- the stream with skip=2, start=1 produces "bdfhj"
- the stream with skip=3, start=0 produces "adgj"
- the stream with skip=4, start=1 produces "bfj"
Knowing this, it's not hard to generate all possible streams for a number of skip and start values.
As my sample text, I chose "The Time Machine" by H.G. Wells. I downloaded the Gutenberg text, and removed the Gutenberg stubs. I left the chapter numbers (I, II, III, etc) in. (People who think they don't belong there can remove them and retry the experiment.)
Some of the words I found in the Wells text are:
You can retry the experiment by running
demo.py. Edit it to add your own words, or change the range (currently it covers all streams with skips from 2 to 36). Note: it might take a while to finish, depending on the values.
Also: if you see output like this:
Found: china skip: 3 start: 2 index: 6645 ... [(19937, 'c'), (19940, 'h'), (19943, 'i'), (19946, 'n'), (19949, 'a')]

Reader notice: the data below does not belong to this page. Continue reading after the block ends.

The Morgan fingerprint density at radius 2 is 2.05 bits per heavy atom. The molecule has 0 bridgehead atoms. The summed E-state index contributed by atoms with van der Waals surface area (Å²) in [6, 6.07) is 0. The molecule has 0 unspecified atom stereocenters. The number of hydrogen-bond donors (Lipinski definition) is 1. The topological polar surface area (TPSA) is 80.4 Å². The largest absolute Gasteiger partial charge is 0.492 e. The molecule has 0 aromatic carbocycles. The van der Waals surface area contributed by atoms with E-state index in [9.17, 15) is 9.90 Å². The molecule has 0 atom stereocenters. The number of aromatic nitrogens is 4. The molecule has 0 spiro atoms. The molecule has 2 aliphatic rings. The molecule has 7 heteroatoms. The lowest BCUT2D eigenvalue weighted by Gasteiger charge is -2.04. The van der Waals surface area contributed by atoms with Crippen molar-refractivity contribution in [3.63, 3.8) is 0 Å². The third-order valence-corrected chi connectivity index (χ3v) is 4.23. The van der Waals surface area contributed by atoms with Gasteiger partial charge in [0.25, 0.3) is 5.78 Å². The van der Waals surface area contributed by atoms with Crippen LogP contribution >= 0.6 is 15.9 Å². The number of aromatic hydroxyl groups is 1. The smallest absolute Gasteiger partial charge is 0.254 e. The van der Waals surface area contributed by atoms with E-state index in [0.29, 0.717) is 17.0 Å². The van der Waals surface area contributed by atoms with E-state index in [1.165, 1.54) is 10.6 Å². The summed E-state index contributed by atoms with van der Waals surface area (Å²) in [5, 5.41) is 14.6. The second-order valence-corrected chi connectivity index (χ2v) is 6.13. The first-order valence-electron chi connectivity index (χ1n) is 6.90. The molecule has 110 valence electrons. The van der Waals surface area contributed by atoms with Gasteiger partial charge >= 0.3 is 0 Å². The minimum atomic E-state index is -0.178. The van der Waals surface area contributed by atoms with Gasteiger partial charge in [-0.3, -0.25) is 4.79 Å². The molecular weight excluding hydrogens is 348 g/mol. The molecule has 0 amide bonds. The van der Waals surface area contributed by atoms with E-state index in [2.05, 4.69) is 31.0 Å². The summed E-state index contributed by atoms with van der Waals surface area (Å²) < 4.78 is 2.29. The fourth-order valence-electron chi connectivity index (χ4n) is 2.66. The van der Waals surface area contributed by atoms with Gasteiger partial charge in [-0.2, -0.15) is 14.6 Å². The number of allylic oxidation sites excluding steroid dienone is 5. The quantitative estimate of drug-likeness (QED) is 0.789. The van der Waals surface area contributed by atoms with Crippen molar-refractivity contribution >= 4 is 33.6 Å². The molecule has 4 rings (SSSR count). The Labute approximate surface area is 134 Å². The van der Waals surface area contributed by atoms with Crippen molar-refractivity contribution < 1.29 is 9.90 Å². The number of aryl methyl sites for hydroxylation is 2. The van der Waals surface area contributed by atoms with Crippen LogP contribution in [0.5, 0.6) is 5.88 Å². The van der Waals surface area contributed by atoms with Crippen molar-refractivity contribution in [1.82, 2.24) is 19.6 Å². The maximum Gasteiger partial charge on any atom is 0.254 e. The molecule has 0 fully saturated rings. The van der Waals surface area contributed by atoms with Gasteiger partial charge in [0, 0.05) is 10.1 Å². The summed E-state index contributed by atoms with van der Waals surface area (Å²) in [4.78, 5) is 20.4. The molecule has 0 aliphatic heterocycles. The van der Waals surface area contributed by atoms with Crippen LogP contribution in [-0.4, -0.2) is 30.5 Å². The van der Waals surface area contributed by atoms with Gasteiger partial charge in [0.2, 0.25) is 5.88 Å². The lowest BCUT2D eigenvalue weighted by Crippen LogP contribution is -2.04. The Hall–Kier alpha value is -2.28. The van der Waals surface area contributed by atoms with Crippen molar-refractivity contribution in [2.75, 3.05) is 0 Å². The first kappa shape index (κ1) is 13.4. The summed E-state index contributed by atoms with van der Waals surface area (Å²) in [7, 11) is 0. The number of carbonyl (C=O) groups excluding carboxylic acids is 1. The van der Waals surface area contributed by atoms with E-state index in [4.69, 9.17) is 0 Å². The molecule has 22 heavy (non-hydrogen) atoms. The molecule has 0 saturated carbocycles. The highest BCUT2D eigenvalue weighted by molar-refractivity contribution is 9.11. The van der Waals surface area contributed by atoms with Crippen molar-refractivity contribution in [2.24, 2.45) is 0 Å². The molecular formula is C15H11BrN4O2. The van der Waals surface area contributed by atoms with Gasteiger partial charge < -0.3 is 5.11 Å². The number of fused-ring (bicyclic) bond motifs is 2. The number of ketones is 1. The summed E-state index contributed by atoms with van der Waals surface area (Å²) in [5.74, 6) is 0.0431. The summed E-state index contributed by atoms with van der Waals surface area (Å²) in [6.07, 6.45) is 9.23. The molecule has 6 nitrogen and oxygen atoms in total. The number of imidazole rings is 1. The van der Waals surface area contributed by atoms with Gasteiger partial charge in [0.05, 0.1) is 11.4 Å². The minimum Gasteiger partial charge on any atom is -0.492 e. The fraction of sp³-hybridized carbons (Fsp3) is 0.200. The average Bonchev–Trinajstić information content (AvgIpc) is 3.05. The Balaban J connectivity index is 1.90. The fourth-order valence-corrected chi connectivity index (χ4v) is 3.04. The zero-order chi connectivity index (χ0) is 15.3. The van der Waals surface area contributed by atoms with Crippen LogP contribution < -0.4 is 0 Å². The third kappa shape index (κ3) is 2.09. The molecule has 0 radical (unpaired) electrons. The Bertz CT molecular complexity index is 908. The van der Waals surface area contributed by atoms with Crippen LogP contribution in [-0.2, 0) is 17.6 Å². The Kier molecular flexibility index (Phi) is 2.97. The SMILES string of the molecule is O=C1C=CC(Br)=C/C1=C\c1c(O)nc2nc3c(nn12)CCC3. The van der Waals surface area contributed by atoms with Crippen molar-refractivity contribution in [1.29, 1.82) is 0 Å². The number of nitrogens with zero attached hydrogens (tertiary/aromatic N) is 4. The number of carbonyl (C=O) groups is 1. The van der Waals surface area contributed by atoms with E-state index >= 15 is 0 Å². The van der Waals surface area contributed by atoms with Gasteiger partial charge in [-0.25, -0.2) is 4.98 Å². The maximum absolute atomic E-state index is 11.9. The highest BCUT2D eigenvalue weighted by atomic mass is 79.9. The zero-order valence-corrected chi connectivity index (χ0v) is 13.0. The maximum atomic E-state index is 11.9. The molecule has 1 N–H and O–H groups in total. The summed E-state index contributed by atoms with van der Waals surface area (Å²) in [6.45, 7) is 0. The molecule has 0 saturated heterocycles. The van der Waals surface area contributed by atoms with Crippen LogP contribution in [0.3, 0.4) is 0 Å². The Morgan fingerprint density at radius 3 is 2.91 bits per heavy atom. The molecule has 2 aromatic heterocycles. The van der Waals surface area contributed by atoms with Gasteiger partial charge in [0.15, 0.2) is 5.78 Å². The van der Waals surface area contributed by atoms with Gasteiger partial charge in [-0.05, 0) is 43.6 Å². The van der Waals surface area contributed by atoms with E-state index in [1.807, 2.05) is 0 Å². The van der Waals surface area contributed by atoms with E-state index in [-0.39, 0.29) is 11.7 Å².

That means the word "china" was found when looking with a skip of 3 and a start of 2. (In other words, a stream consisting of characters 2, 5, 8, 11, ...)
(19937, 'c') means that the character 'c' was found at index 19937, where 0 is the first character in the text, 1 the second, etc. (Just regular indexing rules.)
I leave it up to the reader to decide whether this is a confirmation or a refutation of the Bible Code principles...
Sidnei da Silva: "Today I have the opinion that no matter what other people say, Windows is actually superior to *anything* I've seen in Linux or OS X, except for the networking stack and process management. COM, for example, is very cool stuff."
Windows has its share of problems, serious problems often, and many people consider it to be Evil. But it's nowhere near as bad as fans of other operating systems are trying to make it out to be. In fact, it might actually be better than those systems, overall. A lot of the anti-Windows sentiments expressed by people are true, but a lot of it is FUD, too.